For a rejuvenating but adventurous weekend less than an hour outside Amman, head to the lowest point on earth for some oxygen-rich air (which locals claim gives visitors’ moods a boost), mineral-rich mud, hyper-saline water and some exciting canyoning. For a more peaceful experience than the cluster of chains along “hotel row,” book a minimalist eco-friendly chalet at Mujib Chalets on the shores of the Dead Sea in Mujib Nature Preserve, far away from the maddening crowds (a 25-minute drive south, to be exact). Hikers will want to hit Wadi Mujib located near the chalets, for an exhilarating canyoning trail and other epic hikes with views of the Dead Sea.
Pro tip: Mujib Chalets’ remote waterfront location means food options are limited, so pack a cooler of snacks. It’s best to rent a car, (preferably a small SUV, since the road to Mujib Chalets can be a bit rough), in case you wish to venture out to Dead Sea Panorama Restaurant or hotel row for meals.
Ma’in Hot Springs
For some luxe pampering, book a spa getaway at Ma’in Hot Springs Hotel. An hour and a half south of Amman, you’ll find an oasis with therapeutic hot springs where Herod the Great is said to have once taken the waters. During the descent to the springs along a narrow winding road, the landscape transforms from stark rocky desert to lush tropical dreamscape. The only hotel at the site, Ma’in Hot Springs Hotel Spa, is a lovely Instagramable property with stunning vistas and man-made pools fed by thermal waterfalls. Book a room on the west side of the property to enjoy sunset views through Wadi Zarqa.
Pro tip: The hotel’s food service is provided by Dead Sea Panorama Restaurant. Ride the complimentary 15-minute shuttle to have a traditional Arabian lunch or dinner on a cliff with a truly panoramic view of the Dead Sea. Make reservations in advance (ask for one of the outdoor terrace tables closest to the Dead Sea view). While you’re there, stroll through the Dead Sea Museum on site.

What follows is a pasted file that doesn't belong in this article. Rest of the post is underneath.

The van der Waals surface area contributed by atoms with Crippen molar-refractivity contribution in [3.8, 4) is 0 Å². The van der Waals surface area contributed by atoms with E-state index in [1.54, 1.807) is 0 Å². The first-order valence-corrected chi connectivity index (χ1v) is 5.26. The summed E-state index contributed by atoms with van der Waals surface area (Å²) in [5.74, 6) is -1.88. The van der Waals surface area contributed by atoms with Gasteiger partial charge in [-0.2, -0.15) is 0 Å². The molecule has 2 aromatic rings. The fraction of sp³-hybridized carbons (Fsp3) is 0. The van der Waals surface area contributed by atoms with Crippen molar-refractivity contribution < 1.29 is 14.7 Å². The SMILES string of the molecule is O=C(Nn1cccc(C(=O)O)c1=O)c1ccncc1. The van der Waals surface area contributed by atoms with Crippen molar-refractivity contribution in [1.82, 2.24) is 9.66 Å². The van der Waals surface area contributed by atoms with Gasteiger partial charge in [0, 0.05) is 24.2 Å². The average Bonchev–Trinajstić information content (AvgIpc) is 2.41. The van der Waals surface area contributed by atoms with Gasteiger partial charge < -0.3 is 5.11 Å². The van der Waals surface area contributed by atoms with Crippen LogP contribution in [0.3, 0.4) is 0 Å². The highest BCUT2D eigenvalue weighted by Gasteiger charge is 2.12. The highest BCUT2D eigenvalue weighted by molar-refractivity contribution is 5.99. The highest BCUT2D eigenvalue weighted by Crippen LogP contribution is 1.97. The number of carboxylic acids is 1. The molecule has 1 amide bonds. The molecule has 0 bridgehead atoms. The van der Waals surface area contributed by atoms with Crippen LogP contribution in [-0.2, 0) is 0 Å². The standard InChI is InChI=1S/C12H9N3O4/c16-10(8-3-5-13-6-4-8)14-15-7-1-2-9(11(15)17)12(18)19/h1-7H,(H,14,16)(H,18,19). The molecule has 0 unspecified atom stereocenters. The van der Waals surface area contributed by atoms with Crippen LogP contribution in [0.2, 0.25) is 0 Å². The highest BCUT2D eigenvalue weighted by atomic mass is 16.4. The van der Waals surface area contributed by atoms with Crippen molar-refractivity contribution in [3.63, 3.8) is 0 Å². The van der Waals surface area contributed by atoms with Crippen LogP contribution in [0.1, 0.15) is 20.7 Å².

Dana Biosphere Reserve
Escape into nature and get your hiking fix at Dana. A two and a half hour drive from Amman, Dana Biosphere Reserve encompasses 200 sq miles (320 sq km) of wilderness, and is the largest and most biodiverse preserve in Jordan. Hike through the remains of a 15th-century Ottoman village (currently being restored), scramble up sand dunes, climb through canyons and tread the trails along cool mountaintops.
Pro tip: There are a few hotels on the periphery of the biosphere, but for the full experience, stay in the actual reserve, either at the budget-friendly Rummana Campsite, run by one of the Bedouin tribes who still live in the reserve, or at the full-service Feynan Eco Lodge.
While frequented by tourists, the experience of camping Bedouin-style in the vast desert under a sea of stars, miles from civilization, is still an unforgettable weekend getaway. With its expanse of red sand, dramatic sheer rock walls and extra-terrestrial landscape, many Jordanians cite Wadi Rum over Petra as their favorite attraction in the country. Within the protected area, there are dozens of Bedouin camps, from no-frills black goat-hair tents with shared bathrooms, all the way up to luxe desert glamping.
Pro tip: While the local Bedouin are allowed to drive in the protected area, visitors are not. The area is vast, so to see the sights, book a Jeep tour through your camp. Camels are a charming option for short distances, but you’ll want more practical 4-wheeled transport for traversing the beautiful but arid 278 sq mile (720 sq km) area.
A little sliver that keeps Jordan from being entirely landlocked, the seaport of Aqaba is teeming with recreation options. Four hours south of Amman, Aqaba has plenty of attractions from Mamluk Fort ruins and Aqaba Bird Observatory, to an 18-hole championship all-grass golf course, and duty-free shopping. But visitors flock to Aqaba for the water sports on or in the Red Sea: deep-sea fishing, speedboat tours, diving or snorkeling along coral reefs, kitesurfing, waterskiing, paddle boarding and jet skiing. Plentiful hotel options are available for every budget level.
Pro tip: For divers, Pharaoh’s Island is a fascinating day trip. Closer to shore, the city’s 20+ diving and snorkeling spots include coral reefs, shipwrecks and even an army tank. Aqaba Marine Park is a good place to start, since a majority of the underwater sights are located in the park.